Unions called the strike to protest against plans to merge to French air traffic control into a European-wide system.

The action was scheduled to run until Thursday morning, they said

Source: SGGP

More travel misery from Greek general strike

In Uncategorized on June 29, 2010 at 12:46 pm

ATHENS (AFP) – Travellers in Greece on Tuesday ran a labour gauntlet for the second time in a week as a general strike against pensions reform shut down services and disrupted departures from the capital.

But authorities took swift action to keep the main port of Piraeus from being blockaded, sending around 1,000 coastguards and police to keep unionists from seizing control of ferries.

Public Power Corporation employees protest outside their company’s headquarters with a banner reading: “We are not selling. We are not for sale” on June 28, 2010 in Athens. AFP

Some 500 Communist-affiliated strikers gathered at the harbour but were prevented from approaching the ships to the Aegean islands which include some of Greece’s top travel destinations, a coastguard source said.

However, they were able to block the departure of smaller vessels to islands closer to Athens.

“All the early boats to Aegean destinations have departed,” a coastguard spokeswoman told AFP.

“There are increased operational measures at the harbour and things are calm,” she said.

The general strike called by the main Greek unions is the fifth since February against a wave of austerity measures imposed by the government as it struggles to staunch a national debt crisis.

Separate street demonstrations against the sweeping spending cuts were planned in central Athens and other main Greek cities later on Tuesday.

A one-day protest on June 23 stranded thousands of travellers at one of the Mediterranean Sea’s busiest ports for hours.

The recurring labour unrest has cost Greece booking cancellations and millions of euros in damages at a time when the debt-hit nation is struggling to maximise its revenues and revive its flagging economy.

“Greek islanders are counting on the next month for funds,” Manolis Galanakis, deputy chairman of Greek coastal shipping associations, told Mega television.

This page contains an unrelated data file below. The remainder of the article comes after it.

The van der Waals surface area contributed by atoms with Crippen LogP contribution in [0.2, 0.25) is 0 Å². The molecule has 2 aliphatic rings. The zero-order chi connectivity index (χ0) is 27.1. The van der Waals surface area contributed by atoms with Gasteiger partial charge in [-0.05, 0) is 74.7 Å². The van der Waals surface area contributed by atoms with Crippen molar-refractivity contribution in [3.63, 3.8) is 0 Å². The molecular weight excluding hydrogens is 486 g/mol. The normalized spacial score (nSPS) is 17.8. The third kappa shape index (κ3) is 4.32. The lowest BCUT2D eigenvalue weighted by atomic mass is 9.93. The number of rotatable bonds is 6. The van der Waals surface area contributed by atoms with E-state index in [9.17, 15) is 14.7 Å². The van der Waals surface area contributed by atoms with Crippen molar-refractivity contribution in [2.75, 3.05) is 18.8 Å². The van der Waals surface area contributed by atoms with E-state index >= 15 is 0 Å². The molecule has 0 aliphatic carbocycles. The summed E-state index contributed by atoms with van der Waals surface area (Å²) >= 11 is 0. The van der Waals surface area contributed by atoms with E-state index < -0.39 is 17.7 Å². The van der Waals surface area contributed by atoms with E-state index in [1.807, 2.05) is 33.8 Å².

He added that some 18,000 people were scheduled to sail from Piraeus on Tuesday.

A court late on Monday declared the ferry strike illegal but the Communist party and its related syndicates dismissed the ruling.

“Legality is relative. How can someone losing their job be considered legal?” the head of the Piraeus labour centre Nikos Xourafis told the television station.

Tourism contributes 17 percent of Greece’s gross domestic product.

Greece’s main airlines grounded nearly 50 of Tuesday’s domestic flights because of the strike while rail access to Athens airport was also impeded. Intercity trains also ran a reduced service along with hospitals while state offices shut down altogether.

No news was broadcast as journalists joined the action.

Lawmakers on Tuesday were to begin discussing a disputed pension reform tabled by the government that raises the general retirement age to 65 years for both men and women for the first time.

It also increases the mandatory workforce period from 37 to 40 years and cracks down on early retirement.

Source: SGGP

Greece to compensate tourists for strike delays

In Uncategorized on June 22, 2010 at 12:32 pm

AFP/File – Tourists are stranded at the Greek port of Piraeus in late May 2010 during a union strike.

ATHENS (AFP) – Greece offered to compensate tourists stranded by labour unrest ahead of a new travel strike Tuesday as unions stepped up their assault against government austerity cuts.